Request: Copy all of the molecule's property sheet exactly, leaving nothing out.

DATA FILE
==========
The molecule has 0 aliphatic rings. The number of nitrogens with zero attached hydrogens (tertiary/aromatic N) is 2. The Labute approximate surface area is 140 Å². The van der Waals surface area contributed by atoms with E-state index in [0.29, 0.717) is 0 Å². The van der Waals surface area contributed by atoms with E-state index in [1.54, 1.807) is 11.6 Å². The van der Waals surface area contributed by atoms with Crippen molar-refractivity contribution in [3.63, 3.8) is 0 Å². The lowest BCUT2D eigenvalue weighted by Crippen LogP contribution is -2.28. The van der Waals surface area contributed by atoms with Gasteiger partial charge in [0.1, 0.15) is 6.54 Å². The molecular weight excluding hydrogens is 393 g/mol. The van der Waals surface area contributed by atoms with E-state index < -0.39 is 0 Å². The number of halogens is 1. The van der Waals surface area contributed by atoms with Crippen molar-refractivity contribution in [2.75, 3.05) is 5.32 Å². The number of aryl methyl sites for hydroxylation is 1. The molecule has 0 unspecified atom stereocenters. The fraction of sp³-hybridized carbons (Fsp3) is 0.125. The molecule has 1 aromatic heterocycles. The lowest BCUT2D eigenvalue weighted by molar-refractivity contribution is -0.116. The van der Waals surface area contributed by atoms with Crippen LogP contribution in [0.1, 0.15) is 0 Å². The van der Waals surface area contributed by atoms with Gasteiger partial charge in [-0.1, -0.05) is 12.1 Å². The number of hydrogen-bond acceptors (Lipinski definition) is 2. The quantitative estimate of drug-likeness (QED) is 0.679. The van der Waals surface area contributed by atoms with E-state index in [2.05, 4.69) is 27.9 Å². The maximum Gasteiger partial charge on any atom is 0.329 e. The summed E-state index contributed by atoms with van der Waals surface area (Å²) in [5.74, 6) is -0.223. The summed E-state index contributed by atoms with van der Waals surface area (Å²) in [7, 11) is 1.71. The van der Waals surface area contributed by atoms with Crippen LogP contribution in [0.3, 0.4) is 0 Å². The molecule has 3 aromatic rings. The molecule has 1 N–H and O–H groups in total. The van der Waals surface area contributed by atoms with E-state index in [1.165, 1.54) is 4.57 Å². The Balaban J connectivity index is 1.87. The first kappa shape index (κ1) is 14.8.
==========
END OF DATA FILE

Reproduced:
The molecule has 0 aliphatic rings. The number of nitrogens with zero attached hydrogens (tertiary/aromatic N) is 2. The Labute approximate surface area is 140 Å². The van der Waals surface area contributed by atoms with E-state index in [0.29, 0.717) is 0 Å². The van der Waals surface area contributed by atoms with E-state index in [1.54, 1.807) is 11.6 Å². The van der Waals surface area contributed by atoms with Crippen molar-refractivity contribution in [3.63, 3.8) is 0 Å². The lowest BCUT2D eigenvalue weighted by Crippen LogP contribution is -2.28. The van der Waals surface area contributed by atoms with Gasteiger partial charge in [0.1, 0.15) is 6.54 Å². The molecular weight excluding hydrogens is 393 g/mol. The van der Waals surface area contributed by atoms with E-state index < -0.39 is 0 Å². The number of halogens is 1. The van der Waals surface area contributed by atoms with Crippen molar-refractivity contribution in [2.75, 3.05) is 5.32 Å². The number of aryl methyl sites for hydroxylation is 1. The molecule has 0 unspecified atom stereocenters. The fraction of sp³-hybridized carbons (Fsp3) is 0.125. The molecule has 1 aromatic heterocycles. The lowest BCUT2D eigenvalue weighted by molar-refractivity contribution is -0.116. The van der Waals surface area contributed by atoms with Crippen LogP contribution in [0.1, 0.15) is 0 Å². The van der Waals surface area contributed by atoms with Gasteiger partial charge in [-0.1, -0.05) is 12.1 Å². The number of hydrogen-bond acceptors (Lipinski definition) is 2. The quantitative estimate of drug-likeness (QED) is 0.679. The van der Waals surface area contributed by atoms with E-state index in [2.05, 4.69) is 27.9 Å². The maximum Gasteiger partial charge on any atom is 0.329 e. The summed E-state index contributed by atoms with van der Waals surface area (Å²) in [5.74, 6) is -0.223. The summed E-state index contributed by atoms with van der Waals surface area (Å²) in [7, 11) is 1.71. The van der Waals surface area contributed by atoms with Crippen LogP contribution in [0.3, 0.4) is 0 Å². The molecule has 3 aromatic rings. The molecule has 1 N–H and O–H groups in total. The van der Waals surface area contributed by atoms with E-state index in [1.165, 1.54) is 4.57 Å². The Balaban J connectivity index is 1.87. The first kappa shape index (κ1) is 14.8.